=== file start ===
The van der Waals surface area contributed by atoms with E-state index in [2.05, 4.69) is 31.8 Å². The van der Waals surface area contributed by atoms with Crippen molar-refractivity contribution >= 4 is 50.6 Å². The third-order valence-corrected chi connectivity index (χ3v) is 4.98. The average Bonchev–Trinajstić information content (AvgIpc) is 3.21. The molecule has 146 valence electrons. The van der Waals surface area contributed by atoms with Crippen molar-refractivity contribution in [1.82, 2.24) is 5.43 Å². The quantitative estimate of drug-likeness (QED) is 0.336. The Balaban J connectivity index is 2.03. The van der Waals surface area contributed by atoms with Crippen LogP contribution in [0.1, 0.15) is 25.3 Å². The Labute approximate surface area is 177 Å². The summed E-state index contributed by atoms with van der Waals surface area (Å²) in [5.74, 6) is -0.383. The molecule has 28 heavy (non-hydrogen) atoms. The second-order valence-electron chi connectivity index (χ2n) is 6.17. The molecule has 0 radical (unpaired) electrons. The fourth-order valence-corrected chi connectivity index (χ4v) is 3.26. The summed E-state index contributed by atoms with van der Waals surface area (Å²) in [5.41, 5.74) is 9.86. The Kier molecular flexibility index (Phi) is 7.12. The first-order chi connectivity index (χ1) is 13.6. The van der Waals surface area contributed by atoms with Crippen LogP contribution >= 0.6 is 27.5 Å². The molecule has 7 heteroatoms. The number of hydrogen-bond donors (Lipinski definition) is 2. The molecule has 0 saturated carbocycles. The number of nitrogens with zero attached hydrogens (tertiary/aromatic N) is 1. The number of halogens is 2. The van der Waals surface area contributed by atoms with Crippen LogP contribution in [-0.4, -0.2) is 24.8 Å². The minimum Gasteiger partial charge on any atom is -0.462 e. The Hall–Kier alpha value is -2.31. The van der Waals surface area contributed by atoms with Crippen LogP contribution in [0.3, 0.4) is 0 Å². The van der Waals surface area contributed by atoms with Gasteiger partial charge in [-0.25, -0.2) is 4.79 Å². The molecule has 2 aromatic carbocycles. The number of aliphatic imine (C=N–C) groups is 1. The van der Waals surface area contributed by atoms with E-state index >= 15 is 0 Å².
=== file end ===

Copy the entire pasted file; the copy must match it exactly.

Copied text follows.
The van der Waals surface area contributed by atoms with E-state index in [2.05, 4.69) is 31.8 Å². The van der Waals surface area contributed by atoms with Crippen molar-refractivity contribution >= 4 is 50.6 Å². The third-order valence-corrected chi connectivity index (χ3v) is 4.98. The average Bonchev–Trinajstić information content (AvgIpc) is 3.21. The molecule has 146 valence electrons. The van der Waals surface area contributed by atoms with Crippen molar-refractivity contribution in [1.82, 2.24) is 5.43 Å². The quantitative estimate of drug-likeness (QED) is 0.336. The Balaban J connectivity index is 2.03. The van der Waals surface area contributed by atoms with Crippen LogP contribution in [0.1, 0.15) is 25.3 Å². The Labute approximate surface area is 177 Å². The summed E-state index contributed by atoms with van der Waals surface area (Å²) in [5.74, 6) is -0.383. The molecule has 28 heavy (non-hydrogen) atoms. The second-order valence-electron chi connectivity index (χ2n) is 6.17. The molecule has 0 radical (unpaired) electrons. The fourth-order valence-corrected chi connectivity index (χ4v) is 3.26. The summed E-state index contributed by atoms with van der Waals surface area (Å²) in [5.41, 5.74) is 9.86. The Kier molecular flexibility index (Phi) is 7.12. The first-order chi connectivity index (χ1) is 13.6. The van der Waals surface area contributed by atoms with Crippen LogP contribution >= 0.6 is 27.5 Å². The molecule has 7 heteroatoms. The number of hydrogen-bond donors (Lipinski definition) is 2. The molecule has 0 saturated carbocycles. The number of nitrogens with zero attached hydrogens (tertiary/aromatic N) is 1. The number of halogens is 2. The van der Waals surface area contributed by atoms with Crippen LogP contribution in [-0.4, -0.2) is 24.8 Å². The minimum Gasteiger partial charge on any atom is -0.462 e. The Hall–Kier alpha value is -2.31. The van der Waals surface area contributed by atoms with Crippen LogP contribution in [0.3, 0.4) is 0 Å². The van der Waals surface area contributed by atoms with Gasteiger partial charge in [-0.25, -0.2) is 4.79 Å². The molecule has 2 aromatic carbocycles. The number of aliphatic imine (C=N–C) groups is 1. The van der Waals surface area contributed by atoms with E-state index >= 15 is 0 Å².